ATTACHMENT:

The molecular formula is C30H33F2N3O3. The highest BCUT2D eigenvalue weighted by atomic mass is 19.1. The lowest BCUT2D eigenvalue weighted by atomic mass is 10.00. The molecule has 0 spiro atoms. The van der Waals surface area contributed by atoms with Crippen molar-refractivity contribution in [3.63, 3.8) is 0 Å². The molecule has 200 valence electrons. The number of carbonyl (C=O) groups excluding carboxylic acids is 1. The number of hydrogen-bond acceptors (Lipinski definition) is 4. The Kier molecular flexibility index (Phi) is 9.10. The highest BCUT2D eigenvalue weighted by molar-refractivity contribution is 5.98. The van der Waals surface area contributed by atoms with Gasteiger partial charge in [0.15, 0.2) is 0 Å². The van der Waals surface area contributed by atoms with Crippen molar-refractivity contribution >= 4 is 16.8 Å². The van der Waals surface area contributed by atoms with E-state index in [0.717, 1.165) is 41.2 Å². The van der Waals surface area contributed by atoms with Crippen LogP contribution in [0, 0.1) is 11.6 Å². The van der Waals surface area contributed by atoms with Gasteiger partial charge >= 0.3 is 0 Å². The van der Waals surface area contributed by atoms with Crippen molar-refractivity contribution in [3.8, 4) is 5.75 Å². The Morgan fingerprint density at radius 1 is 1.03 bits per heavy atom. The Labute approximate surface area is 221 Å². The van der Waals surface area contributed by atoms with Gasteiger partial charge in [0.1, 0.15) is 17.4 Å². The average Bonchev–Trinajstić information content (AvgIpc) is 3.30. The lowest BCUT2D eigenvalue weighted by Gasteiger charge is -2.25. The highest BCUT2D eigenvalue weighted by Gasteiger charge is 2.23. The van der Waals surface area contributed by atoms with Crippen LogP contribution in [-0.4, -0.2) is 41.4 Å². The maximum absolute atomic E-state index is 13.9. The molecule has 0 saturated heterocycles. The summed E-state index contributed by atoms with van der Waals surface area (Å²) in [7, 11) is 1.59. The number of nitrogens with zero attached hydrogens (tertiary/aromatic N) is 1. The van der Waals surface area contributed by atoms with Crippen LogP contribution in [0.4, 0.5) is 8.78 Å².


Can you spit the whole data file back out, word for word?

The molecular formula is C30H33F2N3O3. The highest BCUT2D eigenvalue weighted by atomic mass is 19.1. The lowest BCUT2D eigenvalue weighted by atomic mass is 10.00. The molecule has 0 spiro atoms. The van der Waals surface area contributed by atoms with Crippen molar-refractivity contribution in [3.63, 3.8) is 0 Å². The molecule has 200 valence electrons. The number of carbonyl (C=O) groups excluding carboxylic acids is 1. The number of hydrogen-bond acceptors (Lipinski definition) is 4. The Kier molecular flexibility index (Phi) is 9.10. The highest BCUT2D eigenvalue weighted by molar-refractivity contribution is 5.98. The van der Waals surface area contributed by atoms with Gasteiger partial charge in [0.15, 0.2) is 0 Å². The van der Waals surface area contributed by atoms with Crippen molar-refractivity contribution >= 4 is 16.8 Å². The van der Waals surface area contributed by atoms with E-state index in [0.717, 1.165) is 41.2 Å². The van der Waals surface area contributed by atoms with Crippen LogP contribution in [0, 0.1) is 11.6 Å². The van der Waals surface area contributed by atoms with Gasteiger partial charge >= 0.3 is 0 Å². The van der Waals surface area contributed by atoms with Crippen molar-refractivity contribution in [3.8, 4) is 5.75 Å². The Morgan fingerprint density at radius 1 is 1.03 bits per heavy atom. The Labute approximate surface area is 221 Å². The van der Waals surface area contributed by atoms with Gasteiger partial charge in [0.1, 0.15) is 17.4 Å². The average Bonchev–Trinajstić information content (AvgIpc) is 3.30. The lowest BCUT2D eigenvalue weighted by Gasteiger charge is -2.25. The highest BCUT2D eigenvalue weighted by Gasteiger charge is 2.23. The van der Waals surface area contributed by atoms with Crippen LogP contribution in [-0.4, -0.2) is 41.4 Å². The maximum absolute atomic E-state index is 13.9. The molecule has 0 saturated heterocycles. The summed E-state index contributed by atoms with van der Waals surface area (Å²) in [7, 11) is 1.59. The number of nitrogens with zero attached hydrogens (tertiary/aromatic N) is 1. The van der Waals surface area contributed by atoms with Crippen LogP contribution in [0.4, 0.5) is 8.78 Å².